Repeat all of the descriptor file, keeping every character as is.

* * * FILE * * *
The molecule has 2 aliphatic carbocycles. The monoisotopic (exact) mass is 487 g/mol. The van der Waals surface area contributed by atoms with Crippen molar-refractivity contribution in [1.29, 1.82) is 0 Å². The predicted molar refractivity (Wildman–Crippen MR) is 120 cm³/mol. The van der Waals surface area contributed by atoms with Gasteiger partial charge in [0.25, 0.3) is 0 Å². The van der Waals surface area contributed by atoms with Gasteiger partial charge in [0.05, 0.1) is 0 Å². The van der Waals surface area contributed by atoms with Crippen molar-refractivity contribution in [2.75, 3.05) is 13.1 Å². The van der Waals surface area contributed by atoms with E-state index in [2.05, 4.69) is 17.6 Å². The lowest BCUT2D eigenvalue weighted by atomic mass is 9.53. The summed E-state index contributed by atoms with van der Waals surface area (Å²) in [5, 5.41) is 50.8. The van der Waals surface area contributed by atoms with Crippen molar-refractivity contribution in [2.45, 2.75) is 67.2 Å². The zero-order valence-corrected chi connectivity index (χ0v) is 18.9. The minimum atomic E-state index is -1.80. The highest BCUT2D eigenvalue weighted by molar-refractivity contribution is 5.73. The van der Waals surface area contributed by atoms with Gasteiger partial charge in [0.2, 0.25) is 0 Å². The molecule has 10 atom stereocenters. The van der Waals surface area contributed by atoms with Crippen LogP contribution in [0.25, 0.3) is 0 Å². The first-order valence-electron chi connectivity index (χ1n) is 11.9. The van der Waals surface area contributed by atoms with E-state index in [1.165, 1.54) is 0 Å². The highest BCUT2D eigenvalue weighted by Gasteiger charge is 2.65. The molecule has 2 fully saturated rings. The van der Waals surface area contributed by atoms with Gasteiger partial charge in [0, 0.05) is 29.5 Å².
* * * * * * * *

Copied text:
The molecule has 2 aliphatic carbocycles. The monoisotopic (exact) mass is 487 g/mol. The van der Waals surface area contributed by atoms with Crippen molar-refractivity contribution in [1.29, 1.82) is 0 Å². The predicted molar refractivity (Wildman–Crippen MR) is 120 cm³/mol. The van der Waals surface area contributed by atoms with Gasteiger partial charge in [0.25, 0.3) is 0 Å². The van der Waals surface area contributed by atoms with Gasteiger partial charge in [0.05, 0.1) is 0 Å². The van der Waals surface area contributed by atoms with Crippen molar-refractivity contribution in [2.75, 3.05) is 13.1 Å². The van der Waals surface area contributed by atoms with E-state index in [2.05, 4.69) is 17.6 Å². The lowest BCUT2D eigenvalue weighted by atomic mass is 9.53. The summed E-state index contributed by atoms with van der Waals surface area (Å²) in [5, 5.41) is 50.8. The van der Waals surface area contributed by atoms with Crippen molar-refractivity contribution in [2.45, 2.75) is 67.2 Å². The zero-order valence-corrected chi connectivity index (χ0v) is 18.9. The minimum atomic E-state index is -1.80. The highest BCUT2D eigenvalue weighted by molar-refractivity contribution is 5.73. The van der Waals surface area contributed by atoms with Gasteiger partial charge in [0.2, 0.25) is 0 Å². The molecule has 10 atom stereocenters. The van der Waals surface area contributed by atoms with Crippen LogP contribution in [0.25, 0.3) is 0 Å². The first-order valence-electron chi connectivity index (χ1n) is 11.9. The van der Waals surface area contributed by atoms with E-state index in [1.165, 1.54) is 0 Å². The highest BCUT2D eigenvalue weighted by Gasteiger charge is 2.65. The molecule has 2 fully saturated rings. The van der Waals surface area contributed by atoms with Gasteiger partial charge in [0, 0.05) is 29.5 Å².